Now that's what I call comforts of home. The parlance is ingrained into the subconscious. The reflexes are sharp. The responses are immediate, to the point and crisp. The instantaneous delegation of blame and accountability is spot on. If we are the guilty one, sorry boss comes up. If we were but innocent victims of circumstance, you alright? sorry boss with a air of entitlement. Human to human interaction at it's elemental best. Yup. That's the way I like things.

Here, it's a different beast. Although I'm a bored shopper , I do accompany my friends when they visit the malls here. Stand idle inside a shop for a little while, vultures start to circle and the inevitable happens. You alright?

Just looking, I'd sheepishly admit. Awkwardly wait a little while longer, I'd get the question asked by another vulture. Endure a few iteration and a random sense of obligation kicks in, exit shop one. Enter shop two.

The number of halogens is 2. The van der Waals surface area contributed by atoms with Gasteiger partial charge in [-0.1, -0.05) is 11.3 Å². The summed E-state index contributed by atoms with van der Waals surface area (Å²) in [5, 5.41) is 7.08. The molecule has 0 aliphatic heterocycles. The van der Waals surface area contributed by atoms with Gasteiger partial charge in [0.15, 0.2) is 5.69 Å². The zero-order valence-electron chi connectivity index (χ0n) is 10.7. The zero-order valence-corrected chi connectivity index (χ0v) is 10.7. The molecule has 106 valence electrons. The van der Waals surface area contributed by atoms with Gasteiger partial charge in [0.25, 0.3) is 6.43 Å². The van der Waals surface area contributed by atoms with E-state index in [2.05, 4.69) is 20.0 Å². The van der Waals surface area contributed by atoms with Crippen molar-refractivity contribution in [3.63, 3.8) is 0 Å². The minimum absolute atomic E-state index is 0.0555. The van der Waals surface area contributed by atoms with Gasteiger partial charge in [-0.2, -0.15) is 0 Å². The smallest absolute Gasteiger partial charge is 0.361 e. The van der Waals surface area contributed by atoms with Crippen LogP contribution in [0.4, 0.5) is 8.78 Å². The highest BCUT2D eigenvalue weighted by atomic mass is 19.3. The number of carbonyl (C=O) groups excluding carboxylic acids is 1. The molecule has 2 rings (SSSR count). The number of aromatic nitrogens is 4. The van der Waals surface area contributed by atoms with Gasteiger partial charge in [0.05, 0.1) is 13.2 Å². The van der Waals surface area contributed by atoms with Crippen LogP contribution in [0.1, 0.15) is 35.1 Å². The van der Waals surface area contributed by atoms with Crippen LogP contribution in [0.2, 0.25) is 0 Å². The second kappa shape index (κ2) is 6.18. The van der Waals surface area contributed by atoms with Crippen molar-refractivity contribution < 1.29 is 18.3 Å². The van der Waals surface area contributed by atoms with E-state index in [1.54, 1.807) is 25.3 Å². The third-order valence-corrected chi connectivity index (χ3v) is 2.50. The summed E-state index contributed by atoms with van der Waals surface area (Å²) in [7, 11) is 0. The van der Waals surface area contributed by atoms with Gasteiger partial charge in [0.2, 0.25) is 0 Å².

I've done my part trying to understand the phrase. Of course I failed. It's just the way it is. I trained hard to adapt to it. I still don't offer a 'You alright?' as a response. Much like I don't bother with How do you do to meet a How do you do. Excellent. Not so bad. And smashing. I've found creative and yet perceived as a bit imaginative and annoying way to reciprocate. That being said, my struggle with the question has also been very real. I hate it, I detest it, it irks me. I leaves me uncomfortable. Naturally, I found deliverance by whining about it from time to time.